- We pursue grandiosities and glories.
- We become afraid of our own shadows.
- Seventeenth-century English had a great word for how we stir up much ado about nothing: vainglory.
- Of course, this doesn’t seem like much of a problem while we busily telemarket our pride both to ourselves and to others.
“I just want a little respect and appreciation. Of course I want the things at home to work and the car mechanic to be honest. That’s pretty normal. I want approval and understanding, to be included. Is that too much to ask? I want the church to thrive, my sermon to go well, the worship to be biblical. It’s for God, after all. I want satisfaction and compensation for the ways others did me wrong. If others would just own up, and then treat me right. I don’t want much. If only I had better health, a little more money, a more meaningful job, nicer clothes, and a restful vacation, then I’d be satisfied. I want a measure of success—just a bit of recognition. I want control. Who doesn’t? Comfort, ease, convenience. Why not? I want to feel good. Doesn’t God want me to feel good? I want to feel good about myself, to have more self-confidence, to believe in myself. I want…well, I want MY WAY. I WANT THE GOODIES. I WANT GLORY. I WANT GOD TO DO MY WILL. I WANT TO BE GOD…Doesn’t everybody?”
- Our slavery to selfish desires seems so plausible.
- Our restless disorientation seems so natural, so desirable.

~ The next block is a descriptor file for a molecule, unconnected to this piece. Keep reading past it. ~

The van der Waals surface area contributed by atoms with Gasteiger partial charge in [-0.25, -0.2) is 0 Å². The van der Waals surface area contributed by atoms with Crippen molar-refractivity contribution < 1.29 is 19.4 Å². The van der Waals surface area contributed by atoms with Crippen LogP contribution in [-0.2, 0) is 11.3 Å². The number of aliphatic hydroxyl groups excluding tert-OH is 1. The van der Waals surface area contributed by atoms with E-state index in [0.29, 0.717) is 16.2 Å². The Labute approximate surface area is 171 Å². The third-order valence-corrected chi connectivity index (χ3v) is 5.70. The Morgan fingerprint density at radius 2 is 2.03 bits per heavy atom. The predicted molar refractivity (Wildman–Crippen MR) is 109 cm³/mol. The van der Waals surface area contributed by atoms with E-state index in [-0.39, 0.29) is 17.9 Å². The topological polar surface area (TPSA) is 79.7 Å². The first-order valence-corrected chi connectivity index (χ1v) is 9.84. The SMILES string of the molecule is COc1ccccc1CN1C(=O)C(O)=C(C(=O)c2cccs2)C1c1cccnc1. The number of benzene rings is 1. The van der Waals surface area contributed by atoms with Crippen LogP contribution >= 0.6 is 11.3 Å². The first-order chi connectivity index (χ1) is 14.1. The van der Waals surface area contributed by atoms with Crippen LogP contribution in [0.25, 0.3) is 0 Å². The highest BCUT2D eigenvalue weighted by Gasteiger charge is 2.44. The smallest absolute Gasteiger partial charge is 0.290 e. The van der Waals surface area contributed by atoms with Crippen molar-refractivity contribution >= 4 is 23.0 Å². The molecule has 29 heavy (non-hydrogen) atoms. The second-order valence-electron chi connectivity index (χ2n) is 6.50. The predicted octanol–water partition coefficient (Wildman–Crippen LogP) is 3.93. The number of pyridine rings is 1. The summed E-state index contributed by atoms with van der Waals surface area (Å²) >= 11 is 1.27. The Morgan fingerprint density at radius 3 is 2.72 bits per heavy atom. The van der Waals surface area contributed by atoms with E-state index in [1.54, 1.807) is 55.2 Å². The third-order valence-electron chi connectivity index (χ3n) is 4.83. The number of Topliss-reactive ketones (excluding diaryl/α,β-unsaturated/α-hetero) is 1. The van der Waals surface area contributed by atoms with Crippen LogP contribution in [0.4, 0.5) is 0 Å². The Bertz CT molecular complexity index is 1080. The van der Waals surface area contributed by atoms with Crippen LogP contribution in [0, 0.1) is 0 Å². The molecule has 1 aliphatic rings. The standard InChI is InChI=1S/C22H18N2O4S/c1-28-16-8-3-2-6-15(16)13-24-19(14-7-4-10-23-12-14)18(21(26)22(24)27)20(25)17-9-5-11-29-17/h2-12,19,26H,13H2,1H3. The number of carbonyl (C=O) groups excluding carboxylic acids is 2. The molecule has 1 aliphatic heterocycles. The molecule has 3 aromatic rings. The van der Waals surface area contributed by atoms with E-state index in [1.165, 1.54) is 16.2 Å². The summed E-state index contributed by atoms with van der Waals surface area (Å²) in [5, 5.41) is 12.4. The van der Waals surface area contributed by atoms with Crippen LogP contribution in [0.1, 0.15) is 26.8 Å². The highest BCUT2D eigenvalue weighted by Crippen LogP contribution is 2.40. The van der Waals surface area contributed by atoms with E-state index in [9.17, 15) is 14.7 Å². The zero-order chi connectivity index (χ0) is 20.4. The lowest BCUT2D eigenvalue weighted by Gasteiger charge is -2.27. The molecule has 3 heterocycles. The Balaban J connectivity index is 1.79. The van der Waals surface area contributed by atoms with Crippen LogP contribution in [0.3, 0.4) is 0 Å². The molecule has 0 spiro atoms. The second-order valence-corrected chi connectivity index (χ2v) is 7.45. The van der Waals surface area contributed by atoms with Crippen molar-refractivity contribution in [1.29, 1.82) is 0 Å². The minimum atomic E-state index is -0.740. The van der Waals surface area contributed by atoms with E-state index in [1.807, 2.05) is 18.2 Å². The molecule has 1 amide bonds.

- But it’s noisy.
- Anxiety, irritation, despondency, or ambition makes sense from within the logic of a proud heart.
- If you are not proud, then quietness and calm make sense.
- It also comes with the territory that we are opinionated, routinely judging and belittling others:arrogant eyes.
- Pride is not just about ME.. It’s also about you.
- I must look down on you in some way.
- I must establish my superiority in some way.
- Some people wear their arrogance and superiority openly, and even boast of their boasting.
- But our absorption in judgmental opinions runs very deep.
1) Pride says, “I’m right in myself.” Arrogant eyes say, “I’m right compared to you.”
2) Have you ever noticed that even people who feel lousy about themselves are judgmental towards others?
- a) When we feel inferior to others, we don’t admire and respect them, or treat them with merciful consideration.
- b) Instead, we envy, hate, nitpick, grumble, and criticize.
- c) Even self-belittling tendencies—“low self-esteem,” self-pity, self-hatred, timidity, fearfulness, diffidence, fears of failure and rejection—fundamentally express pride failing,pride intimidated, and pride
- d) Such pride, even when much battered, still finds someone else to look down on.
- e) It is no accident that the church fathers discussed fear of man as a subset of pride when they contemplated the “seven deadly sins” besetting every soul.
- I read about a woman’s description of this problem in her life.